Rosemary—pine needle-like leaves used with potatoes, bread doughs, risottos, mixed vegetables, and meat dishes, as well as in sweet dishes such as lemonade, creams, custards, and syrups; medicinally used for headaches, indigestion, and depression.
KALE: You will receive Curly Kale (well-ruffled, curly green leaves on green stems; this variety makes a good, roasted “kale chip”) or Lacinato Kale (dark green, noncurled, blistered leaves, but heavily savoyed). See Week 3 newsletter for usage and storage information.
LETTUCE: You will receive heads of Green Leaf, Red Leaf, Romaine or Buttercrunch. See Week 2 for usage and storage information.
ONIONS: You will receive Red Long of Tropea (a specialty heirloom variety of tall, elongated, wine-red bulbs with sweet white flesh; traditionally grown in Mediterranean Italy and France; use raw or grilled) or Big Daddy (large Spanish type yellow onion, delicately textured flesh is superb raw, and makes magnificent French onion soup; may last 8-10 months in storage) or Sterling (White, globe shaped, mildly pungent). See Week 10 for usage and storage information.
HOT PEPPERS: You will receive Jalapeño (small, conical pepper, ranging from green to red; hot chile pepper used commonly in Mexican or southwestern cooking) or Serrano (cylindrical fruit with excellent, very hot flavor; usually eaten fresh green in sauces, condiments, or as a key ingredient in fiery Mexican dishes). See Week 12 for usage and storage information.
POTATOES: You will receive Yukon Gold (yellowish brown skin with yellow dry flesh and pink eyes; perfect baked, boiled, mashed or fried) or Red Norland (smooth, red skin & white flesh; great baked, boiled, or roasted). See Week 7 for storage information.
SUMMER SQUASH/ZUCCHINI: You will receive some variety of Green Zucchini (green zucchini with uniform, cylindrical fruits) or Yellow Crookneck (long, curved neck with a sometimes bumpy, yellow skin; buttery flavor and firm texture) or Patty Pan (tender, rounded scallop, bright yellow squash with a green tip; nutty flavor). See Week 6 for usage and storage information.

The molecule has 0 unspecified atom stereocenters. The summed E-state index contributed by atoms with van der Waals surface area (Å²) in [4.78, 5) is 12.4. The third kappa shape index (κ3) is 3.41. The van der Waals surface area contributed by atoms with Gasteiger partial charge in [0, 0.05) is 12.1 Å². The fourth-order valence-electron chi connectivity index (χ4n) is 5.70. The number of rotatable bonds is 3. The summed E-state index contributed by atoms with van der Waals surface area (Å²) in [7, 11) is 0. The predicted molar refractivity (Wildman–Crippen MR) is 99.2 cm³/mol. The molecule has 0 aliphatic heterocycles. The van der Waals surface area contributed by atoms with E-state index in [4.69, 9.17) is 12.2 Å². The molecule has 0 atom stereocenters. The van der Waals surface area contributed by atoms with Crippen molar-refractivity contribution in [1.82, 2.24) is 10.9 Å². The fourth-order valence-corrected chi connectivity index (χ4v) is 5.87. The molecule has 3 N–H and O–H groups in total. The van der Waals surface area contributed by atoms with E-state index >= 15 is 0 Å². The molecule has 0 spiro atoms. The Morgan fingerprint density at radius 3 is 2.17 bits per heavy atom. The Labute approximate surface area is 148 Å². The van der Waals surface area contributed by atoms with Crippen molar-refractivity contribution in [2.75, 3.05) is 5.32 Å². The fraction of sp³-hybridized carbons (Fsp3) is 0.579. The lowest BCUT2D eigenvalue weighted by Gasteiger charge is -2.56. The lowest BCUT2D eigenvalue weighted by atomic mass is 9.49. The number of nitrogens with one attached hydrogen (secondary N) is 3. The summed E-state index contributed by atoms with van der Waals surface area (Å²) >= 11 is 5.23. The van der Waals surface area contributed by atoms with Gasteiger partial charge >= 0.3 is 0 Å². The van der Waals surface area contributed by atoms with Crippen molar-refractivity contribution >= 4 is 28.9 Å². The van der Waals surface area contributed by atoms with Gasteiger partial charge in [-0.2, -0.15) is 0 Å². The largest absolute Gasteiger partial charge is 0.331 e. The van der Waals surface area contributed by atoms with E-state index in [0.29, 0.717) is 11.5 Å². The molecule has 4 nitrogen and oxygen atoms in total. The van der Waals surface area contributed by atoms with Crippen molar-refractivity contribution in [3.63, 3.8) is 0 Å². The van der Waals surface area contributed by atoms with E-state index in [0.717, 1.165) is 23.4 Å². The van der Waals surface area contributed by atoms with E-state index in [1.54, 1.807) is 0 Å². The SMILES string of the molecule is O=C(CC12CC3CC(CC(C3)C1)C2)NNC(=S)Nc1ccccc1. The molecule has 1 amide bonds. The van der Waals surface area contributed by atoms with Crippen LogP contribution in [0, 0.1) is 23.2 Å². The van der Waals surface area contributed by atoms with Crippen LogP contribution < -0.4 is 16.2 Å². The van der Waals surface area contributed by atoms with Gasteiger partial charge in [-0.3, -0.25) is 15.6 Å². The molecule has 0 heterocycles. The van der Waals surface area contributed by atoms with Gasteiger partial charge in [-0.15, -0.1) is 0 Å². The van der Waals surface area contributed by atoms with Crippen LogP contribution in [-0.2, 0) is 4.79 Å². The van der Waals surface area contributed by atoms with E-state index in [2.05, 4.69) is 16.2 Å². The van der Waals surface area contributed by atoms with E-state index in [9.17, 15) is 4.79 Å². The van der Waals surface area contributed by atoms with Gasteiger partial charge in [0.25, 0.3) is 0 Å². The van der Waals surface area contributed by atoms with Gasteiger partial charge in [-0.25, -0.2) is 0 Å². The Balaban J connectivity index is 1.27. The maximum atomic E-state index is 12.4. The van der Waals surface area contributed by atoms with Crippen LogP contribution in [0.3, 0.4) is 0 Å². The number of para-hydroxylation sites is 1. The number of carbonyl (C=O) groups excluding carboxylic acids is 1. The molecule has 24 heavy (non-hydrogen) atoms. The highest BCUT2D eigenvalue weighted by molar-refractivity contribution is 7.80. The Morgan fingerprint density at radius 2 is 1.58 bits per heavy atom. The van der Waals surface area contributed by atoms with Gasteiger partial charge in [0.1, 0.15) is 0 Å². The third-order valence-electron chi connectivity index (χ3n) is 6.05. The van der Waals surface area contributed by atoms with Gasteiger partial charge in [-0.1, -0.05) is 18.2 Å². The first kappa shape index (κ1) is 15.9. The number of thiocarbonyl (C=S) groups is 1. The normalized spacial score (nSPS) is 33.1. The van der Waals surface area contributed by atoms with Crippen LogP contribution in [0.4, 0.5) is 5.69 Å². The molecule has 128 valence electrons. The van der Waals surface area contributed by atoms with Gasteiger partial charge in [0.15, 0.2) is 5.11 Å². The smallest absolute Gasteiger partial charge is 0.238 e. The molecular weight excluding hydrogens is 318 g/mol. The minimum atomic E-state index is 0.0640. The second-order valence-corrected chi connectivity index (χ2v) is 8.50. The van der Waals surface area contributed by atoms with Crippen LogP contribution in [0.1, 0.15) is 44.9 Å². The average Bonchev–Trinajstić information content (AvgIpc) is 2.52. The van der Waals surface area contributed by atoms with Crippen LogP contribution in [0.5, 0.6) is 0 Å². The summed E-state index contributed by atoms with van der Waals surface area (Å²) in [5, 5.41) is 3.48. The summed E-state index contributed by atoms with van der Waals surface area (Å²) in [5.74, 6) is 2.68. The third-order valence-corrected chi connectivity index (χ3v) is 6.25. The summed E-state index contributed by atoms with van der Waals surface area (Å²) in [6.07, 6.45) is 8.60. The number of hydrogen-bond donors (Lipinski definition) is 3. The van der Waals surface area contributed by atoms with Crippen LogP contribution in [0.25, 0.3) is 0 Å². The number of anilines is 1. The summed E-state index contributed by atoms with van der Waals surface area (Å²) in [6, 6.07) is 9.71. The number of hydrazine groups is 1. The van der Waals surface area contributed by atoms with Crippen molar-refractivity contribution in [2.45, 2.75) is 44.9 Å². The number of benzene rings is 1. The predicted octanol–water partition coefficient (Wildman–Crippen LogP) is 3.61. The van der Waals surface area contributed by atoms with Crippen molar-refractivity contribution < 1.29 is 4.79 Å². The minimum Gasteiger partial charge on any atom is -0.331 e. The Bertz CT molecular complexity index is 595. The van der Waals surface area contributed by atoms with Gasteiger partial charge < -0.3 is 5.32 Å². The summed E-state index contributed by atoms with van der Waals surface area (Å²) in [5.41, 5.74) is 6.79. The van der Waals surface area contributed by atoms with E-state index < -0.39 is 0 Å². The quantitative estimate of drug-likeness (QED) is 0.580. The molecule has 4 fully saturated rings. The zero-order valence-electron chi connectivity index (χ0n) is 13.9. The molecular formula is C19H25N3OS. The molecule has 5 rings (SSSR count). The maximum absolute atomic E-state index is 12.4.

SWISS CHARD(baby leaves): close relative of garden beets; multi-colored, large veined, semi-crinkly, dark green leaves; mild flavor; good source of vitamins A, E, & C, as well as iron & calcium. See Week 6 for usage and storage information.
TOMATOES: You may choose one pint of one of the following 4 varieties: Red Grape (oval to oblong, baby red grape tomatoes, which have a chewy texture, sweet taste, and few seeds), or Chiquita (deep rose-pink grape tomato with great flavor and pleasant texture), Tomatoberry (unique strawberry-shaped, deep red colored fruits with firm, meaty texture and excellent sweet flavor), or Verona (similar to Juliet, but with even tastier, somewhat plumper, deep red “cocktail plum” fruits; good in sauces and in salads). You will also receive a slicing tomato called Pruden’s Purple (early Brandywine type; vivid dark pink, heirloom tomato with smooth, crimson flesh; delicious flavor and large–1 lb.+ fruit). See Week 12 for storage and usage information.
WATERMELON: You will receive Little Baby Flower (small, 2-4 lb. round fruit; bright green stripe pattern on shell and dark pink flesh that is sweet and crisp with a high sugar count) or Sunshine Yellow –8-10 lb. oval-rounded fruit with green-striped shell that has bright yellow flesh, which is brittle, juicy, and very sweet) or Starlight (10-12 lb. round fruit; deep green with highly contrasting black stripes and pink flesh; excellent flavor with crisp texture). See Week 11 for usage and storage information.
1. LULU COOKING CLASS is FULL! This will be a picnic-themed meal on Aug. 20 from 6 to 8:30 PM, and we’ll let you know how it turns out. Thanks for those who signed up this week to help fill up the class. It should be a lot of delicious fun!
2. KID FARM DAY is FULL for Wed., Aug. 27, from 9 AM until noon. More information will be coming for those registered closer to the event. Please keep in mind the option of switching your pick up to the farm that day, so we know in advance!!
3. U-PICK AVAILABLE: Please call ahead if you plan to pick on other days besides Farm Distribution Days (Wed. and Fri.), so we can make sure someone is around to help you.